Where Are the National Security Superstars?

| Thu Apr. 28, 2011 7:02 PM EDT

Over at his place, Kevin Drum brought up yesterday's national security team shuffle and asks a really, really great question. First, here's the Slate piece by Fred Kaplan that got him thinking about it:

What's glaringly obvious about this list is that [...] it's a game of musical chairs. No fresh talent has been brought into the circle. And one reason for this is that the bench of fresh major-league talent is remarkably thin.

There are plenty of smart, capable analysts and bureaucrats in the Pentagon's second tier or in the think-tank community—but very few, arguably none, who possess the worldliness, gravitas, intramural hard-headedness, and credibility on Capitol Hill that a president, especially a Democratic president, would like to have in a defense secretary during a time of two wars and ferocious budget fights....In the past few weeks, I've asked a couple dozen veteran observers—officials, analysts, Hill staffers, other reporters—who they think would be a suitable replacement, from either party's roster. Nobody could think of anybody. This in itself is a bit disturbing.

And here's Kevin's response:

Yes, that is disturbing. If it's true, that is...Is it really true that the bench of big-league talent in the top tier of the national security world is as thin as all that? And if it is, why?

Well, it is and it isn't, I think. The first, most important point here is the one that Kevin also makes in his post: You often don't know who the superstars are until you've plucked them from the bench and plopped 'em in the superstar's chair. Hey, we always knew Roy Halladay was a fine pitcher, but who really knew he had a playoff no-hitter in him when he was with the Toronto also-ran Blue Jays? Likewise with Robert Gates: No stranger to the Beltway, sure. But who really thought, back in 2006—at a time when we'd have been happy to replace Don Rumsfeld with a pygmy moth, or a broken stairclimber, or lichens—who really thought so many people five years later would be calling Gates a defense secretary for the ages? That's how these things tumble. You just never know.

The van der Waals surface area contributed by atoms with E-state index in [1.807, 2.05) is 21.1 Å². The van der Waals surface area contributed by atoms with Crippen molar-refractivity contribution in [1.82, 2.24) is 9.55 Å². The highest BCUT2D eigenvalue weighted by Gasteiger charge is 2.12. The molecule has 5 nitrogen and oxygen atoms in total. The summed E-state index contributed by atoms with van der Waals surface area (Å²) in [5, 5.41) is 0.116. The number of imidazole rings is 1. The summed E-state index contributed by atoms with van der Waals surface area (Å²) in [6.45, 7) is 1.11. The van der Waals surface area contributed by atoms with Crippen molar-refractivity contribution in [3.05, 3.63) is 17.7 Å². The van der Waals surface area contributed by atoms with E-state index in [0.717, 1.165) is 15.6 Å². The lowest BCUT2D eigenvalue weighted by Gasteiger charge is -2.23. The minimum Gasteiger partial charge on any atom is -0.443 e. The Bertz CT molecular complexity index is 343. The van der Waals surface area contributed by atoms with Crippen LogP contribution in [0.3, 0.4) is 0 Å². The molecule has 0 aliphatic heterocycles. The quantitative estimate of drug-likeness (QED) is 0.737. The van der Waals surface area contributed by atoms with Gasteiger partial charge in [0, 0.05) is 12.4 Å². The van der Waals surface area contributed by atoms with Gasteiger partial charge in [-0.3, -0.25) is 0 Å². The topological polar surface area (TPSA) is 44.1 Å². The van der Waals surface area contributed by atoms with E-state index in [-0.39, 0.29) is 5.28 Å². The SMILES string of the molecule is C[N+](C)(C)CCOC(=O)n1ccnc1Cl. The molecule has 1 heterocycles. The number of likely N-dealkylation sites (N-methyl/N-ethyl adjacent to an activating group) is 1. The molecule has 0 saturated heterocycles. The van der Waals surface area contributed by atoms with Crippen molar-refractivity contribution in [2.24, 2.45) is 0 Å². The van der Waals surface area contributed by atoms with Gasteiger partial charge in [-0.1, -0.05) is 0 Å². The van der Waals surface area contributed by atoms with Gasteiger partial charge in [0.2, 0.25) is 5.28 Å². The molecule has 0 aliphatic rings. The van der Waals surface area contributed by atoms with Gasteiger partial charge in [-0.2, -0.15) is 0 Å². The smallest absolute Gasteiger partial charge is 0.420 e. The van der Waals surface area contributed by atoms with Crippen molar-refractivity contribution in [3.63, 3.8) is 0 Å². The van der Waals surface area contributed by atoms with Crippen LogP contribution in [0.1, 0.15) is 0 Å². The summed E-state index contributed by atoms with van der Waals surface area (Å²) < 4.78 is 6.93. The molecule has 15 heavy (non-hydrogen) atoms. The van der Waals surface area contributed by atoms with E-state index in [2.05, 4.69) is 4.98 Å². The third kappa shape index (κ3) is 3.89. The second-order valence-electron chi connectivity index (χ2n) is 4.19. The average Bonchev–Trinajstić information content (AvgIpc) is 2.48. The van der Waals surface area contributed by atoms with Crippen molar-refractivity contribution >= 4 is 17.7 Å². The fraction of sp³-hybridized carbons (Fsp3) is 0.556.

But beyond that, Kevin and Kaplan are sort of right that there's a leadership gap in left- (and right-) leaning foreign and military policymaking. They seem to suggest it's chiefly a question of charisma and platform. But it's more a question of national security orientation. For the past five or six years, the military, the diplomatic corps, and the Dem think-tankers focused on issues like fighting a better war on terror than conservatives (leaving Iraq, focusing on Af/Pak, repairing multilateralism and soft power). They’ve been in step with the American public in one respect: All agree that neoconservativism sucked as a NATSEC strategy.

Keynes vs. Hayek, Round 2

| Thu Apr. 28, 2011 5:47 PM EDT

You remember "Fear the Boom and Bust," don't you, the rap throwdown between John Maynard Keynes and F.A. Hayek produced last year for EconStories.tv? It was great, and now its creators are back with "Fight of the Century: Keynes vs. Hayek Round Two":

At the risk of being a little meanspirited over a nonprofit labor of love, I'm wondering if I'm the only one who didn't really care much for this sequel? I was put off from the very beginning, which uses the exact same joke as the first video, except even more extreme. I was reminded of movie sequels that figure the only way to top the original is to feature even more car chases and even bigger explosions. Meh.

Beyond that, though, the actual content of the video just isn't as sharp as the first one. The production values are great, but the lyrics are kind of flat and there's not really any sustained economic argument from either of the characters. In the end, I think the producers just didn't have anything new to say. But they've got a ton of talent, and I hope that for their next video they ditch the Keynes vs. Hayek conceit and just do something completely new.